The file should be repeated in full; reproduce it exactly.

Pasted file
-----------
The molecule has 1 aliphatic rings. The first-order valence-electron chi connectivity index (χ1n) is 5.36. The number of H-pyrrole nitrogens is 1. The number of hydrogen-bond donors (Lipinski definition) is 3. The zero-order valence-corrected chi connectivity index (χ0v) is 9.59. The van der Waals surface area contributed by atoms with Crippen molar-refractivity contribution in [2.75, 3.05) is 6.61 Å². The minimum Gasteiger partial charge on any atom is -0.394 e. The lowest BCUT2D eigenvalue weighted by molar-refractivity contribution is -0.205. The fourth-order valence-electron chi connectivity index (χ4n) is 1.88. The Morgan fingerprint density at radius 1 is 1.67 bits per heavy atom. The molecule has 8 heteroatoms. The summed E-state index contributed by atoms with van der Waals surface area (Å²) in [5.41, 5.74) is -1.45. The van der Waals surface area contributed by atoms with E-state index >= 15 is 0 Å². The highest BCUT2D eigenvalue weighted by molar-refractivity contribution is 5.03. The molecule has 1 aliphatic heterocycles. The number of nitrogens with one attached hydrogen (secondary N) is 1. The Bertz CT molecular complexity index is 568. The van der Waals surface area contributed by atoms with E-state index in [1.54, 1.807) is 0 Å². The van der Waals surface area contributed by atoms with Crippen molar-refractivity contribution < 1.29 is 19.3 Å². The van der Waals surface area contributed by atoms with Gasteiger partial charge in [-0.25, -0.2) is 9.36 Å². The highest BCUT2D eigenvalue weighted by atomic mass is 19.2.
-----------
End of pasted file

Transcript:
The molecule has 1 aliphatic rings. The first-order valence-electron chi connectivity index (χ1n) is 5.36. The number of H-pyrrole nitrogens is 1. The number of hydrogen-bond donors (Lipinski definition) is 3. The zero-order valence-corrected chi connectivity index (χ0v) is 9.59. The van der Waals surface area contributed by atoms with Crippen molar-refractivity contribution in [2.75, 3.05) is 6.61 Å². The minimum Gasteiger partial charge on any atom is -0.394 e. The lowest BCUT2D eigenvalue weighted by molar-refractivity contribution is -0.205. The fourth-order valence-electron chi connectivity index (χ4n) is 1.88. The Morgan fingerprint density at radius 1 is 1.67 bits per heavy atom. The molecule has 8 heteroatoms. The summed E-state index contributed by atoms with van der Waals surface area (Å²) in [5.41, 5.74) is -1.45. The van der Waals surface area contributed by atoms with E-state index >= 15 is 0 Å². The highest BCUT2D eigenvalue weighted by molar-refractivity contribution is 5.03. The molecule has 1 aliphatic heterocycles. The number of nitrogens with one attached hydrogen (secondary N) is 1. The Bertz CT molecular complexity index is 568. The van der Waals surface area contributed by atoms with E-state index in [1.54, 1.807) is 0 Å². The van der Waals surface area contributed by atoms with Crippen molar-refractivity contribution < 1.29 is 19.3 Å². The van der Waals surface area contributed by atoms with Gasteiger partial charge in [-0.25, -0.2) is 9.36 Å². The highest BCUT2D eigenvalue weighted by atomic mass is 19.2.